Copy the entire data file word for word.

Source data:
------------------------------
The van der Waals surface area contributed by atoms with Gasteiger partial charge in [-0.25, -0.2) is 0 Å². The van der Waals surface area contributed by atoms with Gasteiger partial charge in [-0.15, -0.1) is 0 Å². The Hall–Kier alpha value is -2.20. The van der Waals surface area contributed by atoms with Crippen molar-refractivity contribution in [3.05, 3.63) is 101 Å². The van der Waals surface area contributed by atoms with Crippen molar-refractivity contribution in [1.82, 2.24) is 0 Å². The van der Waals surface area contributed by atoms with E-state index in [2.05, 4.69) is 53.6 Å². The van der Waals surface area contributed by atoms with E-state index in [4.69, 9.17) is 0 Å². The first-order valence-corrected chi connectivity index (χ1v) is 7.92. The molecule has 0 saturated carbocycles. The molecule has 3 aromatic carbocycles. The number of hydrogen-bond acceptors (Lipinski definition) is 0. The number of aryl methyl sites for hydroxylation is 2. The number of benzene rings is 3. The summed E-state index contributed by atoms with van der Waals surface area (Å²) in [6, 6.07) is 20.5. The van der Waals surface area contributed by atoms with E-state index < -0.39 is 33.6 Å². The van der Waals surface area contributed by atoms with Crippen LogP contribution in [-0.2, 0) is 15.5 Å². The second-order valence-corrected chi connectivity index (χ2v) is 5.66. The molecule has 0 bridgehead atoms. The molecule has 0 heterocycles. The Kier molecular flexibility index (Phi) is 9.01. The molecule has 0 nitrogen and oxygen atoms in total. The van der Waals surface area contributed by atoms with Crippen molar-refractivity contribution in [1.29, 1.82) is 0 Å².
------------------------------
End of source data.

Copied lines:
The van der Waals surface area contributed by atoms with Gasteiger partial charge in [-0.25, -0.2) is 0 Å². The van der Waals surface area contributed by atoms with Gasteiger partial charge in [-0.15, -0.1) is 0 Å². The Hall–Kier alpha value is -2.20. The van der Waals surface area contributed by atoms with Crippen molar-refractivity contribution in [3.05, 3.63) is 101 Å². The van der Waals surface area contributed by atoms with Crippen molar-refractivity contribution in [1.82, 2.24) is 0 Å². The van der Waals surface area contributed by atoms with E-state index in [2.05, 4.69) is 53.6 Å². The van der Waals surface area contributed by atoms with E-state index in [4.69, 9.17) is 0 Å². The first-order valence-corrected chi connectivity index (χ1v) is 7.92. The molecule has 0 saturated carbocycles. The molecule has 3 aromatic carbocycles. The number of hydrogen-bond acceptors (Lipinski definition) is 0. The number of aryl methyl sites for hydroxylation is 2. The number of benzene rings is 3. The summed E-state index contributed by atoms with van der Waals surface area (Å²) in [6, 6.07) is 20.5. The van der Waals surface area contributed by atoms with E-state index < -0.39 is 33.6 Å². The van der Waals surface area contributed by atoms with Crippen LogP contribution in [-0.2, 0) is 15.5 Å². The second-order valence-corrected chi connectivity index (χ2v) is 5.66. The molecule has 0 bridgehead atoms. The molecule has 0 heterocycles. The Kier molecular flexibility index (Phi) is 9.01. The molecule has 0 nitrogen and oxygen atoms in total. The van der Waals surface area contributed by atoms with Crippen molar-refractivity contribution in [1.29, 1.82) is 0 Å².